Where do you come from and why did you move to Poland?
I was born and raised in the south of Germany, more specific in Lahr, which is located in the heart of the Black Forest, a region abundant in nature and good food. After graduating high school, I started my architecture studies in Stuttgart. I was always inspired by different cultures and societies, so there was no doubt that I wanted to spend a semester abroad. I wanted to stay in Europe but experience a country I hadn’t been to and furthermore, a culture which is different from western Europe. The combination of those parameters guided me to the choice of Poland, luckily my university has a partner university in Cracow.
Why did you decide to join the Erasmus Student Network?
The courses I took at the Cracow University of Technology were exclusively for Erasmus students, and in order to get in contact with Polish students, I signed up for the Erasmus Student Network and their buddy program. Additionally, I think it was nice to feel safe knowing there was an organization which could help me if something happened.
Did being part of ESN help you adapt to the new environment? What kind of support did you receive from the organization?
Yes, definitely. My buddy Marta helped me a lot to feel comfortable in the new environment from the first day and enriched my whole stay. We are still friends and keep in touch on a regular basis. I also met most of my friends there at one of numerous ESN-events. It was inspiring for me to see the effort of the ESN members, considering that they study full time while voluntarily organizing everything.
Did you enjoy living in Poland? What was your first impression of the country?
My experience in Poland was stunning and surpassed my expectations. The richness of the culture and the kindness of the Polish people were amazing, and especially for me as an architect, the Old Town was an incredible place to live in.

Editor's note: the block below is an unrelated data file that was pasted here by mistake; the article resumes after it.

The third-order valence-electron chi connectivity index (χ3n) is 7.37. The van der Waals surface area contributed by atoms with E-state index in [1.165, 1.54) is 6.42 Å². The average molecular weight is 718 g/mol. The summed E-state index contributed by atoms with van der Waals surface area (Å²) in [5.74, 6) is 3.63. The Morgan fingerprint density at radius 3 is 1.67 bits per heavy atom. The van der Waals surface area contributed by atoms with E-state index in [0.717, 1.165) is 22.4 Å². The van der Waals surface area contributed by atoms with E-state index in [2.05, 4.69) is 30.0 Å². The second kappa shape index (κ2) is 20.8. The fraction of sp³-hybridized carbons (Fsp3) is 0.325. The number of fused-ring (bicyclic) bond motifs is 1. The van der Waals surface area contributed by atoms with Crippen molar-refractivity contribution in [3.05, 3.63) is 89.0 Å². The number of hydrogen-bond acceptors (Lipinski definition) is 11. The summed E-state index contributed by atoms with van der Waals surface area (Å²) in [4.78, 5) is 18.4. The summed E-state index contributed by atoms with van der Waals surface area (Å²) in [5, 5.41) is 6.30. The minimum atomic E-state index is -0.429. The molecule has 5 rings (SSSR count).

What kind of ESN activities were you involved in?
I took part in the Welcome Week, which included different activities like paintball, city trivia and go karts. I met most of my close friends from that time in Cracow at these activities. There were also the weekly Tandem Meetings, which included different kinds of food from all over the world, drinks and good company. And there were a lot of other trips and events you could take part in every week.
What are your plans for the future? Have you considered building your professional career in Poland?
After I finished my semester abroad in Poland, I moved to Los Angeles, USA, for an internship and have lived here ever since. My time in Poland helped me to achieve a better level of English (in particular technical English). I don’t see myself working in Poland, but that is just a personal preference for the American and Scandinavian architecture. From a personal perspective, I could imagine moving to Poland.
Did you make any friends in Poland?
I made a great number of friends from all over the world in Cracow. Especially from Poland, the Netherlands and Bulgaria, but I made connections and found friends from all over Europe as well. The lack of language barrier because of the high level of English fluency in Europe amazed me and made me feel more European than ever before.
Do you speak any Polish? If not, is it easy to get by with English only or is there a language barrier?
I learned the basics like hello, goodbye and thank you, but I didn’t take any language courses. As I realized and heard from my friends: Polish is tough to learn, but fortunately, I never struggled to get by with English, especially at the university - the level of English spoken by students and professors was really good.
Have you travelled around Poland? What places would you recommend to our readers?
I visited a lot of places in and around Cracow, because the city's diversity offered plenty of opportunities. I also went to Warsaw for a few days and visited all the Baltic states, which are close by. In general, I regret that I didn’t take more opportunities to travel around Poland, but I will be back for sure to visit Gdansk.
What advice would you give to future expats in Poland?
Visit the cultural and historical sites and enjoy the rich and amazing restaurant and bar scene. Get in touch and talk with locals and go get a zapiekanka!
Thank you for sharing your story Kai!
For more information about Erasmus Student Network in Poland, visit esn.pl